Obituary: Jay Newton Pocock

Proud father, loyal friend, savvy businessman

Jay Newton Pocock, proud father and ambitious businessman, died Wednesday, Dec. 8 after an unexpected illness and brief hospitalization near his home in Claremont. He leaves a big-hearted, big-spirited imprint on the souls of all those he knew and loved.

Jay was born in Walnut Creek, California, on Nov. 1, 1963 and moved to Claremont with his family when he was a freshman in high school. He attended Claremont High School, where he was an ardent thespian, an activity his children also later enjoyed at CHS. He graduated from CHS in 1982 and began working alongside his father to grow the family trailer manufacturing business, Superior Trailer Works. He was a savvy businessman who helped expand and modernize the company, both with his father and after taking over as full owner. Superior’s superlight transfer design was award-winning. In later years, thinking of other ventures to share and enjoy with his children, he broadened his business interests to include real estate investments, including multiple rental properties in Montana and the Snowcrest Lodge and Cabins in Mount Baldy, California, and local business investments, including Citrus Grove Distillers in Claremont and Pacific Wine Merchants in Upland.

But more important to him than any of his business accomplishments was his family. He married his wife, Kimberly, on Jan. 16, 1999, and they had four beautiful children: Emily, Courtney, Amy and Jerred. His children were the pride and joy of his far-too-short life. He, Kimberly, and the children moved to Claremont when Amy was a baby. They purchased and restored a stately Spanish-style home in Claremont’s historic Village and immersed themselves in the community. As a family, they loved all that Claremont had to offer: concerts in the park, dining out, and their school and soccer communities.

His family and friends have many precious memories of time spent together around a table in the Pocock back yard, pushing children on the swings he had hoisted over sturdy oak tree branches and playing with a dunking tank he had acquired so he could revel in the joy it brought to his children’s and their friends’ faces. When not enjoying family life in Claremont, the Pococks loved to take road trips.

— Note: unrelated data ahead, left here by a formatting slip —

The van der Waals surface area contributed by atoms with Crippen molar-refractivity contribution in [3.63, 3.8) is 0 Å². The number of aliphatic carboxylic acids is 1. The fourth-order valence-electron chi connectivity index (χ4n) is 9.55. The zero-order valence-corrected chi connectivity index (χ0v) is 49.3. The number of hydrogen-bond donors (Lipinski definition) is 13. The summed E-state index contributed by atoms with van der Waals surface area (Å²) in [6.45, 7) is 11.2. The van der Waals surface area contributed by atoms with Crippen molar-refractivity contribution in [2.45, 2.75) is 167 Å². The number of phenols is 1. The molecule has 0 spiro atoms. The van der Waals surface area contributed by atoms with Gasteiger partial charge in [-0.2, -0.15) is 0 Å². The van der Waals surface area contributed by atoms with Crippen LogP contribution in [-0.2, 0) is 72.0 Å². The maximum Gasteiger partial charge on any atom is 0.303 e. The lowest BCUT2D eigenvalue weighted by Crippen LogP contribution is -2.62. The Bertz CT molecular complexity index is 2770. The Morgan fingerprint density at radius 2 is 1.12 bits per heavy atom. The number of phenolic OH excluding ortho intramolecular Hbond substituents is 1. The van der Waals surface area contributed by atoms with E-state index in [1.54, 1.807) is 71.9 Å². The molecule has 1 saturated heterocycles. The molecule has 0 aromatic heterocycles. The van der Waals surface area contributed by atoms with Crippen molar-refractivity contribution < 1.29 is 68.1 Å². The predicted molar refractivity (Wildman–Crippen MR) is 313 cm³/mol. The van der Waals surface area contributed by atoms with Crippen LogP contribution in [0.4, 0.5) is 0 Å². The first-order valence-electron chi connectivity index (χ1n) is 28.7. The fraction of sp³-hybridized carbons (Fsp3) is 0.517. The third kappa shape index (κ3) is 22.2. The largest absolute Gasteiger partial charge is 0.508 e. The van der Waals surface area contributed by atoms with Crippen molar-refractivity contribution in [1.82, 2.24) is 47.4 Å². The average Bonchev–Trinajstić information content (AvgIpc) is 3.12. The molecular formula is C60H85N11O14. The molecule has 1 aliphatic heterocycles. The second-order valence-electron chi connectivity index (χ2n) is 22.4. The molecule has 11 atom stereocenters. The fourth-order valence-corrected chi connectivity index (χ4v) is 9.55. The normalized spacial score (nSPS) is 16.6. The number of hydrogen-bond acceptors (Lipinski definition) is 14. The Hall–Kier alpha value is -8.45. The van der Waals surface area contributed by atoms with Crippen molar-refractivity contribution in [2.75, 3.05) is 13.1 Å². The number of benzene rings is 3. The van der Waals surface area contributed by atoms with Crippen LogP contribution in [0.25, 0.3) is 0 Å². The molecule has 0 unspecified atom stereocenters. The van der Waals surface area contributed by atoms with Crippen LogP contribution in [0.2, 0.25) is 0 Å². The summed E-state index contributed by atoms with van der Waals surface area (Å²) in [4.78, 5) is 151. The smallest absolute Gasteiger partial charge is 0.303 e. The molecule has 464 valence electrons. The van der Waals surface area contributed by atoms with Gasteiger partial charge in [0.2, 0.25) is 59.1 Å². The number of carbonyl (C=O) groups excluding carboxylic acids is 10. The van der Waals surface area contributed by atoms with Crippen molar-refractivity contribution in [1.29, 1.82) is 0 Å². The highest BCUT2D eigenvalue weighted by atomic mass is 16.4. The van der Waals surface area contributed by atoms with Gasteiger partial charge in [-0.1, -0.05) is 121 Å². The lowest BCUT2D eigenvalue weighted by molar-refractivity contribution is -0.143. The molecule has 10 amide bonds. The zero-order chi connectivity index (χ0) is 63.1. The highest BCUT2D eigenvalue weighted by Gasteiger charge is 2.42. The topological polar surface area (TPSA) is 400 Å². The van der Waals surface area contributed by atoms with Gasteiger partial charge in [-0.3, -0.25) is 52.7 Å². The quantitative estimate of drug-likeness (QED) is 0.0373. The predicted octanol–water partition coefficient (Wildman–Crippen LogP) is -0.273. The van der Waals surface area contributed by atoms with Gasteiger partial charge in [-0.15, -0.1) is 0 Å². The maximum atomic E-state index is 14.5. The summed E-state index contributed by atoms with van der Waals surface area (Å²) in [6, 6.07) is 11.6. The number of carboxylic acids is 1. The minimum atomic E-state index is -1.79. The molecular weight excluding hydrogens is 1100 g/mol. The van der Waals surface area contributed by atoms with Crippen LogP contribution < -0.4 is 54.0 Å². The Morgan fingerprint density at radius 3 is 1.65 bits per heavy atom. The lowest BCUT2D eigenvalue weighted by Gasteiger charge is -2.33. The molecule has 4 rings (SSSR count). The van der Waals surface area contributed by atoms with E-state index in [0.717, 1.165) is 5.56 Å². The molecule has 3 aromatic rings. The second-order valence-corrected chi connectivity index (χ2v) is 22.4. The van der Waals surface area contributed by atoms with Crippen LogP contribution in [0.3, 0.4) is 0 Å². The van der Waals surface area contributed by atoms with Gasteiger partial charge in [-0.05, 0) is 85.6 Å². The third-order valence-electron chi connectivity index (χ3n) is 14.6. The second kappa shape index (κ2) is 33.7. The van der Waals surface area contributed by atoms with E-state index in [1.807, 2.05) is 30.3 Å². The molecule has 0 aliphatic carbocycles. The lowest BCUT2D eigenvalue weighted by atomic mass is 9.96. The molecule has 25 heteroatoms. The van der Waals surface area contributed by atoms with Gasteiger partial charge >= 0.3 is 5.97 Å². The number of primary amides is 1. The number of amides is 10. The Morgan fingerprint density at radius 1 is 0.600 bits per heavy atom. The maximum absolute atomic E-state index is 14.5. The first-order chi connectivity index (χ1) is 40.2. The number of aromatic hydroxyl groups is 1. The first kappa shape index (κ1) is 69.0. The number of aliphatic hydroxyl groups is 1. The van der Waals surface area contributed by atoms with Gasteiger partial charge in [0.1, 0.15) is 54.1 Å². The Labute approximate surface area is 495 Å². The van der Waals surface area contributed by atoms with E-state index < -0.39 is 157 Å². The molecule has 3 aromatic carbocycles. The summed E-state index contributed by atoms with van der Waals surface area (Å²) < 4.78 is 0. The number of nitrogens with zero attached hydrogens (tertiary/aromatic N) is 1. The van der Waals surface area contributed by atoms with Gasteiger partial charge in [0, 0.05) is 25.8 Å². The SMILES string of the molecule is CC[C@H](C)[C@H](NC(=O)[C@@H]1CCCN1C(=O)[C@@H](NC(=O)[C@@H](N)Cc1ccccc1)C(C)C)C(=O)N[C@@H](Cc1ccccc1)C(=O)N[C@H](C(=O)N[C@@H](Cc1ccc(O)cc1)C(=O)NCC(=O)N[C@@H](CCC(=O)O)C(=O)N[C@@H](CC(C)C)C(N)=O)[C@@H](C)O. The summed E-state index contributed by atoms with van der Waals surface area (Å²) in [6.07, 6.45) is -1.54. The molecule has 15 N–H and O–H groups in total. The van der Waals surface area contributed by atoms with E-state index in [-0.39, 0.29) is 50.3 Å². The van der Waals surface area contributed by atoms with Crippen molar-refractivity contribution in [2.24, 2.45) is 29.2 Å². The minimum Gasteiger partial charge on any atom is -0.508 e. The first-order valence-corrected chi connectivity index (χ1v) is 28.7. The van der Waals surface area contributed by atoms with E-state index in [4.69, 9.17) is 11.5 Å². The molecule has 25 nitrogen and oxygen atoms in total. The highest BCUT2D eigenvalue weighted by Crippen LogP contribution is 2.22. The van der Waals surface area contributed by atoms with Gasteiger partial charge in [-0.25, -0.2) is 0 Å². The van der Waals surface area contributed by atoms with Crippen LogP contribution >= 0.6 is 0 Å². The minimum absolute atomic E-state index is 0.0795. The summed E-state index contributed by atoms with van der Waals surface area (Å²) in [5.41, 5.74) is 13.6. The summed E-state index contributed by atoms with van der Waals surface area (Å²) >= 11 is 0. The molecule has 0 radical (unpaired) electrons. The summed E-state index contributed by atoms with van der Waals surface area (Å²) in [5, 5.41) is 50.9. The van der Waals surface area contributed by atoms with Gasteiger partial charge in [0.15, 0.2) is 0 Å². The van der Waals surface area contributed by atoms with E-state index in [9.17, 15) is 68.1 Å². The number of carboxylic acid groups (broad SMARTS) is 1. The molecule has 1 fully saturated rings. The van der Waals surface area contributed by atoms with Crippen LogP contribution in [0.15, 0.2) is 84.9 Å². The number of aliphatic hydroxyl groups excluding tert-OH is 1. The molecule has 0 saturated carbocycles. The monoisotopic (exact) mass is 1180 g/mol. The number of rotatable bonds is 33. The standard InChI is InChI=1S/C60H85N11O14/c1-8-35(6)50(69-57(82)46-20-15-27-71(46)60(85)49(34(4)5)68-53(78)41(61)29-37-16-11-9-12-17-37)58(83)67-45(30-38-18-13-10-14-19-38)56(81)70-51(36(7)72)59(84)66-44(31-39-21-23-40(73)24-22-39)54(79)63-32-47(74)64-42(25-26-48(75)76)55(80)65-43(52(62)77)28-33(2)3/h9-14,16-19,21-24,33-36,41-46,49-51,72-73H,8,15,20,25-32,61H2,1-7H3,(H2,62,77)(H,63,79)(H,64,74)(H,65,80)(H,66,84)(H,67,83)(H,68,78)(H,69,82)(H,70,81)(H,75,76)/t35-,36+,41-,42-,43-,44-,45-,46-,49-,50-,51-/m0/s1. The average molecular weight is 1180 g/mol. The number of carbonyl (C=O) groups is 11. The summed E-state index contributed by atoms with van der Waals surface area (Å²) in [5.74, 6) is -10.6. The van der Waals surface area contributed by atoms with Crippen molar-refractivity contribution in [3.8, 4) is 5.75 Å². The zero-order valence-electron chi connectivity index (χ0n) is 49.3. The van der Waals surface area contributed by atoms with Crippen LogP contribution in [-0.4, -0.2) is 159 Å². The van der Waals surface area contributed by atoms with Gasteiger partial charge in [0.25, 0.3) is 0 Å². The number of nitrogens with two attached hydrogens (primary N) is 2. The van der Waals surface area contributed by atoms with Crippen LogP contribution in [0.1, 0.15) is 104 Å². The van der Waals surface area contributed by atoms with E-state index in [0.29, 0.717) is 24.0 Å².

He ran for city council at one point, and enjoyed engaging in robust conversations and debates on a range of topics he was passionate about. Regardless of which side of an issue the person he was talking to represented, he enjoyed every discussion and maintained an affinity for people that differing politics could not diminish. He was a loyal friend, whose appreciation and respect for the relationships he’d formed over time never faded.

Fatherhood was his special talent. He nurtured a loving connection with his children, making a point to spend one-on-one time with each of them and to be present to cheer for them and support them in all of their endeavors, whether on the soccer field, the stage, or elsewhere. He was effusively proud of his kids. You could see that pride welling up in every word he spoke or wrote about them and in his eyes, as he watched them grow and begin to find their independence.

He was a proud University of Oregon Duck dad who loved rooting for the football team, which his father had once played on, and supporting his oldest daughter, Emily, in her studies there.

He will be deeply missed and mourned by Kimberly, Emily, Courtney, Amy and Jerred and all those who knew him.

There will be a private memorial for his family, but many celebrations of life ceremonies, open to the public, will be scheduled soon.


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